The picture below was taken there, and it is now a family treasure. It would be Betty’s only “girl’s trip.”
At 52 years of age, I can safely say I have earned the right, at one time or another–or sometimes all at the same time, to wear each and every one of the T-shirts they are wearing in the picture below. Their dear mother joined in the fun, and their brother remained a good sport.
In a farming family with seven children, a vacation of any kind with all nine family members was as likely as a trip to the moon on a rocket ship. This was the case in our family, and in theirs as well.
Kathy, the third-oldest daughter recounted the only “vacation” they ever took as a family. This was when the two youngest sisters—Patty and Shari—had not yet been born. They traveled by car to Iowa to visit friends of their parents. They spent one night in a hotel with two double beds. Their parents slept in one bed, and the five kids laid across the other bed top to bottom.
Our “vacations” consisted primarily of the three-hour trip to Wichita to see Mom’s family: our grandparents, aunts and their families.
Like our family, they grew up with enough, but nothing extra. Like our family, they knew there were others who had much more in terms of material goods—bigger, nicer houses, fancier cars and nicer clothing. Like them, I realized we were without a lot of nice “things,” but I knew then, and I know even more now, that we had all the love we needed. They knew the same. And, like them, it didn’t stop us from enjoying our youth. We played sports like they did. We were in the pep club like they were. The only difference is that their mother was the seamstress who sewed their outfits. We hired a friend’s mother to sew ours.
Joyce sent me a message at the moment she was listening to Dolly Parton sing Coat of Many Colors. This lyric jumped out at her: “One is poor only if they choose to be.”
It is obvious to me that all nine of us sisters I am speaking of—the three of us and the six of them–know we have each other. After our parents were gone, this bond became the greatest remaining family wealth. This awareness becomes greater with age.
I recall visiting with Dad several years before they died about a family who was fighting over material resources after their parents died, and there was a rift between the siblings. I told Dad that we don’t fight among ourselves, and likely wouldn’t after they were gone because there was no considerable material wealth to fight over.
And there wasn’t. And we didn’t.
Before their travels started, two of the sisters were able to connect in Albuquerque, New Mexico when Kathy was there for a conference. Patty was 180 miles away in Farmington, and she traveled to see her sister. They relished the time alone together, but realized they needed to find a way to get together with the other four, without the other 35-or-so people in their mother’s small house. The annual Christmas gathering was their only time each year when they were all together.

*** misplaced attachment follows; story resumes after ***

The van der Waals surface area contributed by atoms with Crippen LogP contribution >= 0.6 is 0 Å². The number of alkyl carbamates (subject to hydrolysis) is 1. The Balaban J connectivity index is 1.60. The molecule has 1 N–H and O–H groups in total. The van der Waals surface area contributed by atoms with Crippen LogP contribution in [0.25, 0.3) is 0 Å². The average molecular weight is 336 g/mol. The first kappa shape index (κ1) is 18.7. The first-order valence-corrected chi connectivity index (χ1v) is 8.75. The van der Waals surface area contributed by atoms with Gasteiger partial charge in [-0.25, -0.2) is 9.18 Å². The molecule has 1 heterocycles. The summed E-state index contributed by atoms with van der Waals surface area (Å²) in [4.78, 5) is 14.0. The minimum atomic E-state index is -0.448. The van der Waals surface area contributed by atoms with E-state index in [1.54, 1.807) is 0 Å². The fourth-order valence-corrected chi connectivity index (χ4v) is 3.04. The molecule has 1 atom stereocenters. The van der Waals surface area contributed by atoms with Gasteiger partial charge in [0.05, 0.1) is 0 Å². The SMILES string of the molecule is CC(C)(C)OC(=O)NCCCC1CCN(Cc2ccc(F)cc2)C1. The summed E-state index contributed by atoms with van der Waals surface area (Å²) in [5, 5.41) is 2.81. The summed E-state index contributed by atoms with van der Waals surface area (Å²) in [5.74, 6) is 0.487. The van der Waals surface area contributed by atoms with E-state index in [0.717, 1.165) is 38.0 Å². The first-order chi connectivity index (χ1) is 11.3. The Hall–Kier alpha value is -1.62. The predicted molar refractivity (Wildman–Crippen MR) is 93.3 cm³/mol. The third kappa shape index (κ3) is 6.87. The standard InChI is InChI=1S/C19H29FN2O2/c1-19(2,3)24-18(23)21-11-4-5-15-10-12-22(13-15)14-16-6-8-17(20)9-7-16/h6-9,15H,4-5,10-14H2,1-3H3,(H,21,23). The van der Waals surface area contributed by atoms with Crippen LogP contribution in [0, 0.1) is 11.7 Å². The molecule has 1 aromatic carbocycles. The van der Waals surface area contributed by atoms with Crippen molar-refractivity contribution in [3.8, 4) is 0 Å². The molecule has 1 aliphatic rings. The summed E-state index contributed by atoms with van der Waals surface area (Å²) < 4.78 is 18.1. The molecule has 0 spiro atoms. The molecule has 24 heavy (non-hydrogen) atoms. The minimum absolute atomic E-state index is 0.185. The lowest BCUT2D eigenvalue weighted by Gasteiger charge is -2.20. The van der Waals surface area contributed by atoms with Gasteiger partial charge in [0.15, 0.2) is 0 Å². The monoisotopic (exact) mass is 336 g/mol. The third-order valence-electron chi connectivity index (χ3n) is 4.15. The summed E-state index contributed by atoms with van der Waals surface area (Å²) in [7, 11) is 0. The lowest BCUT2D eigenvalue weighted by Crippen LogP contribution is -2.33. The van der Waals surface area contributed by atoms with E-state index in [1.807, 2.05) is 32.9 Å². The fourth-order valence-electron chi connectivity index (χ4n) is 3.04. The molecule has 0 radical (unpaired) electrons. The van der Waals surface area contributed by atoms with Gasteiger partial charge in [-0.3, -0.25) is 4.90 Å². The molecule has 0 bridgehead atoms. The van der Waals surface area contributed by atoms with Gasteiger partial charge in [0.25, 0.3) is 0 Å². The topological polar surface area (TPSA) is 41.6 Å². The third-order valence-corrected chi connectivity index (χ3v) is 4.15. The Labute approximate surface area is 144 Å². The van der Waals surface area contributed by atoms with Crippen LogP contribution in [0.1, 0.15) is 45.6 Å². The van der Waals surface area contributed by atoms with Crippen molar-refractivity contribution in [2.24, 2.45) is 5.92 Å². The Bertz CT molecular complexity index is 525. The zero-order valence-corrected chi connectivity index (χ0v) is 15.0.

“We needed some time together besides the mass chaos of Christmas,” Debbie–oldest sister–said.
Patty, who was second youngest, remarked that the older sisters seemed more like “friends of the family,” as they were so much older and weren’t around much when the younger ones were at home. The trips gave them time together that they never got while they were at home.
“We didn’t get to grow up with all the sisters in the same house,” Shari, the youngest sister said. “We had a different set of circumstances to grow up in.”
Patty concurred: “Shari and I didn’t really know the older girls.” She added that while it may have been more difficult to make ends meet before the younger kids came along, they got to know their dad in ways the younger girls didn’t.
I outlined the circumstances Gail grew up in as the oldest daughter, having no choice but to work hard to help with the younger kids. She still works circles around Suzanne and me, and while we think we work hard enough, we’re slackers compared to her.
Learning how to work together to make it all tick is a given for a large family, especially a farm family. These sisters were no different.
Debbie, the oldest daughter likely echoes Gail’s sentiments: “We were blessed because we had to work hard to survive.”
Joyce, who is second oldest, added “Growing up like this prepared us for difficulties later in life.”
They travel to stay connected. They consider it a highlight—if not the pinnacle—of the year. They get together to stay together, and to support each other through thin and thick. Growing up, they didn’t all have time to get to know each other.
Gail is the canner among us. I shared pictures of her salsa and zucchini relish earlier. Linda, the fourth daughter and middle child in their family is apparently the canner among them. Canning for her is apparently a quiet time for consideration and contemplation. Canning, which both of our mothers did as a necessity, but also a labor of love. It struck her recently while canning that “we will never know all the little things they did for us—we were too young to know.”
Increased awareness of these sacrifices and depth of their love come only after one’s parents are gone, and without these realizations, Gail, Suzanne and I wouldn’t be traveling, and neither would they. The pain of loss can only be overcome by celebrating all we gained from them.
So, we travel. The three of us. The six of them.